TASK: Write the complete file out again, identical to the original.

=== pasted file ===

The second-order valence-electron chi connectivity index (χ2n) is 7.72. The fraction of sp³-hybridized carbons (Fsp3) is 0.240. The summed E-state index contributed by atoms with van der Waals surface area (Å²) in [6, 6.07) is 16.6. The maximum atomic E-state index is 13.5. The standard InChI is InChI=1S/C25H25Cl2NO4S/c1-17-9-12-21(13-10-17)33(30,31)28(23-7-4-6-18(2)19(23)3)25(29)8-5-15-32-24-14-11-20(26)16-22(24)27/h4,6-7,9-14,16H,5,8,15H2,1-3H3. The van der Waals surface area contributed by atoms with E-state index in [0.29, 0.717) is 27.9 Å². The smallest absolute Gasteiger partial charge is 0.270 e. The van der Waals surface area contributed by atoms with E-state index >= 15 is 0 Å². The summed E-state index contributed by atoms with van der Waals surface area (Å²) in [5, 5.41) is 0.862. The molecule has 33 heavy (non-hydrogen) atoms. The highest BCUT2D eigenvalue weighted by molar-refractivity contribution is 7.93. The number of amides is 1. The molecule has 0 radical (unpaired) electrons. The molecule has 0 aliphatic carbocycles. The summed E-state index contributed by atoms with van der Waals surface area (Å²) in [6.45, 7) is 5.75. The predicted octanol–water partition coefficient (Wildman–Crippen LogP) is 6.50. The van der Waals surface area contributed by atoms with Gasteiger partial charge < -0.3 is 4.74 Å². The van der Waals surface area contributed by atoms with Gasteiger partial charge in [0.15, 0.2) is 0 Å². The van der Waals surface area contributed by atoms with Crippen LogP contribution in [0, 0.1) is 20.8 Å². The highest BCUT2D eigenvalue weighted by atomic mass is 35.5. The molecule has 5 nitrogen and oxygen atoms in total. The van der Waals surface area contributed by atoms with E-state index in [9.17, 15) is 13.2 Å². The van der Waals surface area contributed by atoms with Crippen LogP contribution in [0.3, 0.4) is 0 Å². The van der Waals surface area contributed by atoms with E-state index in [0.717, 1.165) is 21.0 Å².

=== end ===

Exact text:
The second-order valence-electron chi connectivity index (χ2n) is 7.72. The fraction of sp³-hybridized carbons (Fsp3) is 0.240. The summed E-state index contributed by atoms with van der Waals surface area (Å²) in [6, 6.07) is 16.6. The maximum atomic E-state index is 13.5. The standard InChI is InChI=1S/C25H25Cl2NO4S/c1-17-9-12-21(13-10-17)33(30,31)28(23-7-4-6-18(2)19(23)3)25(29)8-5-15-32-24-14-11-20(26)16-22(24)27/h4,6-7,9-14,16H,5,8,15H2,1-3H3. The van der Waals surface area contributed by atoms with E-state index in [0.29, 0.717) is 27.9 Å². The smallest absolute Gasteiger partial charge is 0.270 e. The van der Waals surface area contributed by atoms with E-state index >= 15 is 0 Å². The summed E-state index contributed by atoms with van der Waals surface area (Å²) in [5, 5.41) is 0.862. The molecule has 33 heavy (non-hydrogen) atoms. The highest BCUT2D eigenvalue weighted by molar-refractivity contribution is 7.93. The number of amides is 1. The molecule has 0 radical (unpaired) electrons. The molecule has 0 aliphatic carbocycles. The summed E-state index contributed by atoms with van der Waals surface area (Å²) in [6.45, 7) is 5.75. The predicted octanol–water partition coefficient (Wildman–Crippen LogP) is 6.50. The van der Waals surface area contributed by atoms with Gasteiger partial charge < -0.3 is 4.74 Å². The van der Waals surface area contributed by atoms with Gasteiger partial charge in [0.15, 0.2) is 0 Å². The van der Waals surface area contributed by atoms with Crippen LogP contribution in [0, 0.1) is 20.8 Å². The highest BCUT2D eigenvalue weighted by atomic mass is 35.5. The molecule has 5 nitrogen and oxygen atoms in total. The van der Waals surface area contributed by atoms with E-state index in [9.17, 15) is 13.2 Å². The van der Waals surface area contributed by atoms with Crippen LogP contribution in [0.3, 0.4) is 0 Å². The van der Waals surface area contributed by atoms with E-state index in [0.717, 1.165) is 21.0 Å².